While Cindy's story is an inspirational one, her tree-shaded birthing place was one few women would, or could, choose. Cindy herself had not actually chosen the birth center for its back-to-nature charm. In fact, she says, "As a technical writer and Web publisher at a software company, I work in a field of technological advances and, although I wanted my pregnancy and childbirth to be as natural as possible, I was not sure I wanted to give up medical technology. I decided to go to the Birth and Women's Health Center here in Tucson, Arizona, because the birth center is across the street from a hospital, and was a perfect compromise for my desire for natural childbirth and my fear that I might need medical assistance. It was the right choice. I had my first daughter, Astrid, there without medication and it was an incredible, empowering experience."

No comments:

"Soft is the heart of a child. Do not harden it."

A public awareness reminder that things that happen behind the scenes, out of our sight, aren't always as rosy as we might think them to be. Perhaps its a restaurant cook who accidentally drops your burger on the floor before placing it on the bun and serving it to you. Here it's an overworked apathetic (pathetic) nurse giving my newborn daughter her first bath. Please comment and rate this video, so as to insure that it is viewed as widely as possible, perhaps to prevent other such abuse. -- The mother who posted this YouTube. How NOT to wash a baby on YouTube Are you going to try to tell me that "babies don't remember?" There is no difference to this baby's experience and the imprinting of her nervous system/brain and one that is held and cleaned by the mother or father either at the hospital or at home? By the way, this is probably NOT the baby's first bath. The nurse is ungloved. Medical staff protocol is that they can't handle a baby ungloved until is has been bathed (scrubbed if you've seen it) because the baby is a BIO-HAZARD -- for them. Never mind that the bio-hazard IS the baby's first line of defense against hospital germs.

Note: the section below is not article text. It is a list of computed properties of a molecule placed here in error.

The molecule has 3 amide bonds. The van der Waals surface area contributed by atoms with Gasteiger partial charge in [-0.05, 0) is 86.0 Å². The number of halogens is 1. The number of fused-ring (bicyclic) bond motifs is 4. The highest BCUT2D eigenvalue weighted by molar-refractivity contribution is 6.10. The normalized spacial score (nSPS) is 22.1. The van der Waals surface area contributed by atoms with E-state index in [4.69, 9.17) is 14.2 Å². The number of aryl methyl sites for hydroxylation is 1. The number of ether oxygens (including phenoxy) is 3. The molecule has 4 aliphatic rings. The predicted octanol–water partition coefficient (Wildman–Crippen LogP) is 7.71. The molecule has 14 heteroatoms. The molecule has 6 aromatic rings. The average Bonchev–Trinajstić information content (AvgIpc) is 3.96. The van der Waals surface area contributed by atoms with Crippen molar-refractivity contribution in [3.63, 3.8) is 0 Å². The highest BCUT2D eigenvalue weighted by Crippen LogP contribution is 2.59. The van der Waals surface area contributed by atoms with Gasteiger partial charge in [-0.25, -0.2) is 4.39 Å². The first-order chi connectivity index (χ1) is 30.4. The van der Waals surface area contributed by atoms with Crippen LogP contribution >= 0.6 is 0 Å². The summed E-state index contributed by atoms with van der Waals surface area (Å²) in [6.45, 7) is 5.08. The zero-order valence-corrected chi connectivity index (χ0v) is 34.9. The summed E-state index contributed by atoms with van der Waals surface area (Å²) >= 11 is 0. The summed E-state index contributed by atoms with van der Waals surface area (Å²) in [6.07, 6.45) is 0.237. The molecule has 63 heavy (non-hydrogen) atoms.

Missouri Senator Louden Speaks

Finally, A Birth Film for Fathers

Part One of the "The Other Side of the Glass: Finally, A Birth Film for and about Men" was released June, 2013.

Through presentation of the current research and stories of fathers, the routine use of interventions are questioned. How we protect and support the physiological need of the human newborn attachment sequence is the foundation for creating safe birth wherever birth happens.

Based on knowing that babies are sentient beings and the experience of birth is remembered in the body, mind, and soul, fathers are asked to research for themselves what is best for their partner and baby and to prepare to protect their baby.